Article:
Can a long-lost child inherit your estate? The answer is yes, but only if you do not have a will. Let’s look at an example to understand why that is and learn appropriate strategies for handling this kind of a situation.
Let’s consider a 45-year-old man who finds out that he fathered a child unknowingly when he was a teenager. Now, having been estranged from the daughter for the last 30 years, the young woman suddenly reaches out. Initially, they try to stay in contact, meet and form a relationship, but things go wrong. They don’t get along and they lose touch with one another in spite of the father’s best efforts to reach out and make amends. The question is: Will this young woman have a legal right to her biological father’s estate when he passes away?
Without any other heirs, the father is concerned that if he were to pass away, his estranged daughter would get everything. One issue is that the man’s live-in girlfriend wants to write a will and leave him her home, but she is worried that if she does, his estranged daughter will eventually get it.
According to Florida state intestacy laws — which govern the distribution of estates when no will exists — the daughter will have a legal claim to the man’s assets if he doesn’t create a will. Therefore, it is advisable for this man to draft a will that disinherits his daughter and prevents her from taking his assets when he dies. That said, he does not have to completely disinherit her. He could, for example, leave her a small thing as a token of his relationship to show that he does not harbor any feelings of ill will toward her. As for his girlfriend’s home, another strategy this man might want to consider is to marry his live-in girlfriend so that when she does leave him her home, he will not be hit with exorbitant estate taxes.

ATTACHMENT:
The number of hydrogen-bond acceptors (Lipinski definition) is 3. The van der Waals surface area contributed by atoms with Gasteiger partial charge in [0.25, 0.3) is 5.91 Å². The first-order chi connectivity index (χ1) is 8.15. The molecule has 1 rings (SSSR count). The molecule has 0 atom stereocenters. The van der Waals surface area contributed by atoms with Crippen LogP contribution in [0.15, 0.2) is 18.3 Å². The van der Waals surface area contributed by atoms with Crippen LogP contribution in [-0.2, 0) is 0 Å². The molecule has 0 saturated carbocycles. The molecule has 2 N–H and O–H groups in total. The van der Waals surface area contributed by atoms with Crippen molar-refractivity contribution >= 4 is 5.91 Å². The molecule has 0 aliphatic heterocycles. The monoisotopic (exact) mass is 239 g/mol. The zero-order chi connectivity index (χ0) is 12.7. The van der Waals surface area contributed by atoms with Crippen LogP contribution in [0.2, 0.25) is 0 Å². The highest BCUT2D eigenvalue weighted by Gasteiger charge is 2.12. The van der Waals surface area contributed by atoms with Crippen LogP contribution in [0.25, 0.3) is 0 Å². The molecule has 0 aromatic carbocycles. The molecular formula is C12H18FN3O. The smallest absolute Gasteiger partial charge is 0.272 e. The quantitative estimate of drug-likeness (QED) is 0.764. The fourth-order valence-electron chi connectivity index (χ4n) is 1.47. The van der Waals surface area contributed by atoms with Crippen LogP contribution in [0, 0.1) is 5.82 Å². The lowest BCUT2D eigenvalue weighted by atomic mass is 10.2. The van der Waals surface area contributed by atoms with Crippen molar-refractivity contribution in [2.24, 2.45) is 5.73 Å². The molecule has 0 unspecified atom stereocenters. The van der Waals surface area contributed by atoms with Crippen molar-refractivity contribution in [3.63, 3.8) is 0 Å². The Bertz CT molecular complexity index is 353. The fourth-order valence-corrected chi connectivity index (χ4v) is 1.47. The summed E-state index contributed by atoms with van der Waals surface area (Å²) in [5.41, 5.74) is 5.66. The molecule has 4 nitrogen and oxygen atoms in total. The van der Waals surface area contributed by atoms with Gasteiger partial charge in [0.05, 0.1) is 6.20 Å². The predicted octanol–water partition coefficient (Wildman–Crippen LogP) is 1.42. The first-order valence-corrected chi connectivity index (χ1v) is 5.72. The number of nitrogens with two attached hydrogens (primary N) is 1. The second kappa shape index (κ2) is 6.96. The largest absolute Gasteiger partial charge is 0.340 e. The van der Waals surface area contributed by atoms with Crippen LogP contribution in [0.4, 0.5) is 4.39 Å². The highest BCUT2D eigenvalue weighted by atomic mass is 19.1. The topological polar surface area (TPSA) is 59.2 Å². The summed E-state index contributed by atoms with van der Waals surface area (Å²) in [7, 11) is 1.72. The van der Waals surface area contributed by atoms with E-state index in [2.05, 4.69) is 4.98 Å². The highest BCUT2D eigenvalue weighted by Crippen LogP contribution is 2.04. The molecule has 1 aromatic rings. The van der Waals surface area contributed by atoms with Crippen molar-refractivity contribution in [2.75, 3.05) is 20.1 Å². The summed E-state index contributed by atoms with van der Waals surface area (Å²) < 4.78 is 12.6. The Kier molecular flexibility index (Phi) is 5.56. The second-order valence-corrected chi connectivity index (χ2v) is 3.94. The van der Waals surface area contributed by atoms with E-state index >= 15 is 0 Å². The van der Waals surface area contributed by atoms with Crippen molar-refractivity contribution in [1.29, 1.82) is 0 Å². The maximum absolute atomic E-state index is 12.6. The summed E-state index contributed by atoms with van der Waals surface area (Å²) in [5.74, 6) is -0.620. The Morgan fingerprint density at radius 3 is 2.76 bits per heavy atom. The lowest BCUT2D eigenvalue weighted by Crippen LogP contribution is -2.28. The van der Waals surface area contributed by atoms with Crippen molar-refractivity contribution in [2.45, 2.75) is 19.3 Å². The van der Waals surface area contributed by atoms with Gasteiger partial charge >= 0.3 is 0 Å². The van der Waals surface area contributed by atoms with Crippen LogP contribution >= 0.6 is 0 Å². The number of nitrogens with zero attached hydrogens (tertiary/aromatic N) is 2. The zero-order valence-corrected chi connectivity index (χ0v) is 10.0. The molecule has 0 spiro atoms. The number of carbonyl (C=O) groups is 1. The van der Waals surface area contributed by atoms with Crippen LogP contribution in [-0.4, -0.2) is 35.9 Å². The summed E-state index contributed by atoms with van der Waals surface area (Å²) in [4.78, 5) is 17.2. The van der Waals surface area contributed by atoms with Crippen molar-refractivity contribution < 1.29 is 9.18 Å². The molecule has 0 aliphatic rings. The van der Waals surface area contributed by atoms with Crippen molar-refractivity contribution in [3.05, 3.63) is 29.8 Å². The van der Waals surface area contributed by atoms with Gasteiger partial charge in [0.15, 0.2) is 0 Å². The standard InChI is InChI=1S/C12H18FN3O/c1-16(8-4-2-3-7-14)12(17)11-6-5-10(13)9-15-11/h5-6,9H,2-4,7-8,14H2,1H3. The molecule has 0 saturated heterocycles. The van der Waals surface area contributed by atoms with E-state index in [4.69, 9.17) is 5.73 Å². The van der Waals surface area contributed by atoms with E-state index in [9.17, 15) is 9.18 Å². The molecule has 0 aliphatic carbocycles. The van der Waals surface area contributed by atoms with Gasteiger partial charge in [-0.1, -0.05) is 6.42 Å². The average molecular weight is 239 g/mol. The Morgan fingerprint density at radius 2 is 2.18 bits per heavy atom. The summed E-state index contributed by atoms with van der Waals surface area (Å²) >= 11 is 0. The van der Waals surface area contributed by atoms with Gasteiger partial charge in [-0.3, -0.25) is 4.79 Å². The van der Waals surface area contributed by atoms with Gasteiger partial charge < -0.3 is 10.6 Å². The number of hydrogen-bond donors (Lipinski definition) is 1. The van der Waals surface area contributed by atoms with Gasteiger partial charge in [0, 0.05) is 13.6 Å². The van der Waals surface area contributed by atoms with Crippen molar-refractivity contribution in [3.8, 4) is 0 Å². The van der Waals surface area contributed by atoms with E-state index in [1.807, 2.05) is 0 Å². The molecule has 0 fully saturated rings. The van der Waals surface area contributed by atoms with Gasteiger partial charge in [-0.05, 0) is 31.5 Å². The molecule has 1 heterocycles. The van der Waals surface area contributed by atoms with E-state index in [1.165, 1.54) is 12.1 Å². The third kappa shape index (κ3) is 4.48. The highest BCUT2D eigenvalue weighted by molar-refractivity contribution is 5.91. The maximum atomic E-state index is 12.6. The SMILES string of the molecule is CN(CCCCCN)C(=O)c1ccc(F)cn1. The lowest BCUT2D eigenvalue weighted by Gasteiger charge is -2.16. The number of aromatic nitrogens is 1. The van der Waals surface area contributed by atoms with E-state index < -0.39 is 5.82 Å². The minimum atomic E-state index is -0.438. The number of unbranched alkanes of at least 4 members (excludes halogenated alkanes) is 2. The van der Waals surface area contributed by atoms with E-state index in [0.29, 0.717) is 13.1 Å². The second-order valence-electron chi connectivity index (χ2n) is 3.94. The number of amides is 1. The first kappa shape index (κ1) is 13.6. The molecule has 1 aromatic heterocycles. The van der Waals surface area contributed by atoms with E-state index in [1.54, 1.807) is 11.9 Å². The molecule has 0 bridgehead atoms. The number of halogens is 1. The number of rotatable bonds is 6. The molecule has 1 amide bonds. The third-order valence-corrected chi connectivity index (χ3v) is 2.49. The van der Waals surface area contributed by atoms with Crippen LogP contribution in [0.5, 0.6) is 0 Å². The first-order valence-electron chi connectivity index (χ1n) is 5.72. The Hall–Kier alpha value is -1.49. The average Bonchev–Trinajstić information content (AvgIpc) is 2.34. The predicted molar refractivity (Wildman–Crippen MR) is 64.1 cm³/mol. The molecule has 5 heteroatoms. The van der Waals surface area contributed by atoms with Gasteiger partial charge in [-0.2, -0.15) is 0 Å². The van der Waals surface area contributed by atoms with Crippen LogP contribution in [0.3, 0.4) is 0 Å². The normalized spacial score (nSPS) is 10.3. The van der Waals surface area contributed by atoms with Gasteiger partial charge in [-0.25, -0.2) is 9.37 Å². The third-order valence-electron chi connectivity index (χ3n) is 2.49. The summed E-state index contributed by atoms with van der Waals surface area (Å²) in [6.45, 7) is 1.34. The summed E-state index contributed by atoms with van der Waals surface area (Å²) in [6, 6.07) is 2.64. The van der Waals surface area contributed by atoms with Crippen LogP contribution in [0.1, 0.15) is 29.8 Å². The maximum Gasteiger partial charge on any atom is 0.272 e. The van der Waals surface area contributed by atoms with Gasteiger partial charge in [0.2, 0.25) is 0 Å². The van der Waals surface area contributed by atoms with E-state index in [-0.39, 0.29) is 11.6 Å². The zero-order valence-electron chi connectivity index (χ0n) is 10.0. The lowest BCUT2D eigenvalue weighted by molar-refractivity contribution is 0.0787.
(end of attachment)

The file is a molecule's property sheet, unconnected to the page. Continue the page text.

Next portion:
Questions like the above are important ones to bring to a Florida estate planning attorney. An estate planning attorney will usually be able to provide solid solutions to almost any estate planning dilemma one may encounter.
Source: Market Watch, “Can my 40-year-old long-lost daughter get my estate?,” Quentin Fottrell, Feb. 05, 2016